CCN measurements at the Princess Elisabeth Antarctica research station during three austral summers

Herenz, Paul; Wex, Heike; Mangold, Alexander; Laffineur, Quentin; Gorodetskaya, Irina V.; Fleming, Zoe L.; Panagi, Marios; Stratmann, Frank


For three austral summer seasons (2013-2016, each from December to February) aerosol particles arriving at the Belgian Antarctic research station Princess Elisabeth (PE) in Dronning Maud Land in East Antarctica were characterized. This included number concentrations of total aerosol particles (N-CN) and cloud condensation nuclei (N-CCN), the particle number size distribution (PNSD), the aerosol particle hygroscopicity, and the influence of the air mass origin on N-CN and N-CCN. In general N-CN was found to range from 40 to 6700 cm(3), with a median of 333 cm(3), while N-CCN was found to cover a range between less than 10 and 1300 cm 3 for supersaturations (SSs) between 0.1% and 0.7 %. It is shown that the aerosol is dominated by the Aitken mode, being characterized by a significant amount of small, and therefore likely secondarily formed, aerosol particles, with 94% and 36% of the aerosol particles smaller than 90 and approximate to 35 nm, respectively. Measurements of the basic meteorological parameters as well as the history of the air masses arriving at the measurement station indicate that the station is influenced by both marine air masses originating from the Southern Ocean and coastal areas around Antarctica (marine events - MEs) and continental air masses (continental events - CEs). CEs, which were defined as instances when the air masses spent at least 90% of the time over the Antarctic continent during the last 10 days prior to arrival at the measurements station, occurred during 61% of the time during which measurements were done. CEs came along with rather constant N-CN and N-CCN values, which we denote as Antarctic continental background concentrations. MEs, however, cause large fluctuations in N-CN and N-CCN, with low concentrations likely caused by scavenging due to precipitation and high concentrations likely originating from new particle formation (NPF) based on marine precursors. The application of HYSPLIT back trajectories in form of the potential source contribution function (PSCF) analysis indicate that the region of the Southern Ocean is a potential source of Aitken mode particles. On the basis of PNSDs, together with N-CCN measured at an SS of 0.1 %, median values for the critical diameter for cloud droplet activation and the aerosol particle hygroscopicity parameter kappa were determined to be 110 nm and 1, respectively. For particles larger than approximate to 110 nm the Southern Ocean together with parts of the Antarctic ice shelf regions were found to be potential source regions. While the former may contribute sea spray particles directly, the contribution of the latter may be due to the emission of sea salt aerosol particles, released from snow particles from surface snow layers, e.g., during periods of high wind speed, leading to drifting or blowing snow. The region of the Antarctic inland plateau, however, was not found to feature a significant source region for aerosol particles in general or for cloud condensation nuclei measured at the PE station in the austral summer.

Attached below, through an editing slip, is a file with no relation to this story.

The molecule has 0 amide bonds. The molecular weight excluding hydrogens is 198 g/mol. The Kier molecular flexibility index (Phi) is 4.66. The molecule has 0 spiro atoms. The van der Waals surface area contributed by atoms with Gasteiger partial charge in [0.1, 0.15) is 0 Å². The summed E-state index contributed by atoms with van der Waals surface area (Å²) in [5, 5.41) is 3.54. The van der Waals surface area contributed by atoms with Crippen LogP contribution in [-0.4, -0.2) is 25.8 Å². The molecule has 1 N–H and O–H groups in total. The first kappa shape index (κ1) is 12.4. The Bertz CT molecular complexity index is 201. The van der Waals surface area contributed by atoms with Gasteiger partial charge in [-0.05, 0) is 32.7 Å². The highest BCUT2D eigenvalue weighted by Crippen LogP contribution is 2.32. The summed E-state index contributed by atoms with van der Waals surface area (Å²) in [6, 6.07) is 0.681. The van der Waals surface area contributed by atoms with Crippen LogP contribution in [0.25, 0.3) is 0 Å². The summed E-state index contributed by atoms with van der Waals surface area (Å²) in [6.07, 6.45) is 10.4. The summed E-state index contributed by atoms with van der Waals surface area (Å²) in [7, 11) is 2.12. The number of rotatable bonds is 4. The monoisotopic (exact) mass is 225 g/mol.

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Título según WOS: ID WOS:000455496000003 Not found in local WOS DB
Volumen: 19
Número: 1
Editorial: Copernicus Gesellschaft mbH
Fecha de publicación: 2019
Página de inicio: 275
Página final: 294


Notas: ISI